The Z68XP-UD3 firmly targets performance fanatics with a layout that eschews the use of integrated graphics as a primary output, instead favoring SLI and CrossFire. This begins with an I/O panel that addresses most of the USB 2.0 ports missing from competing products, but lacks even a single DVI interface.
We’ve been told that at least one physical graphics connection must be present for a Z68-based motherboard to support Quick Sync hardware accelerated video transcoding through the CPU’s integrated graphics engine, and Gigabyte addresses this need by adding a single HDMI connection. The firm also adds a legacy FireWire port, separating the -UD3 from previous upper-range parts only in its lack of secondary network and outdated digital coaxial audio outputs.
Four internal two-lane switches allow the Z68XP-UD3 to automatically change from x16/x0 to x8/x8 transfers whenever a second graphics card is installed, while three PCIe x1 slots connect slower devices. The Z68XP-UD3 uses all eight of the Z68’s PCIe pathways, with a PCIe to PCI bridge, a two-port SATA 6Gb/s controller, network, and dual USB 3.0 controllers consuming the remainder.
Up against the limits of our intended budget, the Z68XP-UD3 is one of only two motherboards in today’s roundup to include a front-panel USB 3.0 header. The entirety of features would have made this a $160 board even if it had used the P67 chipset, so we’re not entirely clear how Gigabyte managed to retain this price with a Z68 product that includes Lucidlogix's Virtu license.
And yet Gigabyte wouldn’t let us get away without mentioning its mSATA socket, a feature used in its more expensive Z68XP-UD3-iSSD to add a bundled 20 GB SLC-based SSD for caching. Buyers of the model viewed today are also able to add their own mSATA drive; just bear in mind that doing so with either board disables one of its SATA 3Gb/s ports.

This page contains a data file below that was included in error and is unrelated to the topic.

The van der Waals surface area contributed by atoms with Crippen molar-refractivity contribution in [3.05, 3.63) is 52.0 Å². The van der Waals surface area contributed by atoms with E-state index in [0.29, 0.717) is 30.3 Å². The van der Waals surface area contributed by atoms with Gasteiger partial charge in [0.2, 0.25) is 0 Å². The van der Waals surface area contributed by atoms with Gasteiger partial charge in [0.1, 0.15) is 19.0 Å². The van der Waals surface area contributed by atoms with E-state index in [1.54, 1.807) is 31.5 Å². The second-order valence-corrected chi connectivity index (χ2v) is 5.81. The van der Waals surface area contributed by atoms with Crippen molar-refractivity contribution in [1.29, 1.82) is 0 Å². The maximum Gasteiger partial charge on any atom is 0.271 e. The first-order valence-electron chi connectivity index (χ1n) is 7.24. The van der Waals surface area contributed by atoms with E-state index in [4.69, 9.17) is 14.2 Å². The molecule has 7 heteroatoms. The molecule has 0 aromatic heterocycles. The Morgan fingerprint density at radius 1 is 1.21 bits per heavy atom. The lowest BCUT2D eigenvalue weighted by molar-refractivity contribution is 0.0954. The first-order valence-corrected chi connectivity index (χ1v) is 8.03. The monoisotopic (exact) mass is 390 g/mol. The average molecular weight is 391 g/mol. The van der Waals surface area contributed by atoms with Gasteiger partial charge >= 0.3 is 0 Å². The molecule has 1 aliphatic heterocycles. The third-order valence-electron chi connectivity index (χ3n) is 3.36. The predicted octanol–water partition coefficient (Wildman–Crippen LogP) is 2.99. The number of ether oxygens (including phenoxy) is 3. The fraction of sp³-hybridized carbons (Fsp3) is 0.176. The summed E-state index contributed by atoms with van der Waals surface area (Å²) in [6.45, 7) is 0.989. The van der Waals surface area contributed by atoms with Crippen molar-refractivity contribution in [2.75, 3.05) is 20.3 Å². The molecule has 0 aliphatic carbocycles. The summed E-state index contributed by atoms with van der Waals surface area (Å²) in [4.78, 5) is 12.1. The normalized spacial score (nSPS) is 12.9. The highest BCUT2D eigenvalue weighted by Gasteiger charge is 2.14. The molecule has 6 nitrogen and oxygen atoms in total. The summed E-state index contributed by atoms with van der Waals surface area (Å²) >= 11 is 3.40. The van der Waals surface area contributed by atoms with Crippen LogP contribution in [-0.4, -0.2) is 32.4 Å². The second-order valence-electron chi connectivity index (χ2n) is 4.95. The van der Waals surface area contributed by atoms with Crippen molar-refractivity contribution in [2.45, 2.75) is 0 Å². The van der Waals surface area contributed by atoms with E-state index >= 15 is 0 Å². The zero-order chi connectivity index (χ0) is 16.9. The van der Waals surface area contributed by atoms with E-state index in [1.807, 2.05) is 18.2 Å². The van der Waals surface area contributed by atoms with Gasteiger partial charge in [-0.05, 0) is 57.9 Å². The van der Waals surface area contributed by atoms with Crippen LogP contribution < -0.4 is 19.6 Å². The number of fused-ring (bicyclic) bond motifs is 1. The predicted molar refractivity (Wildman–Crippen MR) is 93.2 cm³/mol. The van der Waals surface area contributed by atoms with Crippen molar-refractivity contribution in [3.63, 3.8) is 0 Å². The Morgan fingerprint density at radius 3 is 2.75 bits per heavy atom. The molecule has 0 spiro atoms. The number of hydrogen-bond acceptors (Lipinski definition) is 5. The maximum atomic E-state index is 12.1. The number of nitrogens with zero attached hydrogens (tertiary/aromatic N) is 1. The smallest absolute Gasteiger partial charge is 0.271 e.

Other limitations include the 5 Gb/s PCIe interface for the motherboard-down two-port SATA 6Gb/s controller. Dual-drive data rates exceeding 5 Gb/s are limited to the controller's interface performance.
After many years of placing its front-panel audio jack in a more-convenient location, Gigabyte decided to regress to the more traditional bottom-rear-corner. This makes sense for builders whose extra-long cables have been diverted around the back of the motherboard tray, but leaves those with shorter cables stranded. The front-panel FireWire port’s similar location is similarly-inconvenient for owners of conventional cases. Fortunately, most new cases lose this legacy interface.
The Z68XP-UD3 includes four SATA cables and an SLI bridge, which are our minimum standards for a mid-priced SLI motherboard. Cheaper boards can get away with fewer cables, since the lower price often appeals to budget builders with fewer drives.
Now I just wish Intel would do the same -- can't they just rip off Asus's UEFI implementation?
Do you stare into your case whilst computing, or do you look at the monitor?
Some cheap monitors still use VGA, but these boards are not for the budget market! For VGA compatibility (for external capture devices and such) they could just use DVI-I and let the oddball user who needs VGA for that oddball purpose supply his own adapter.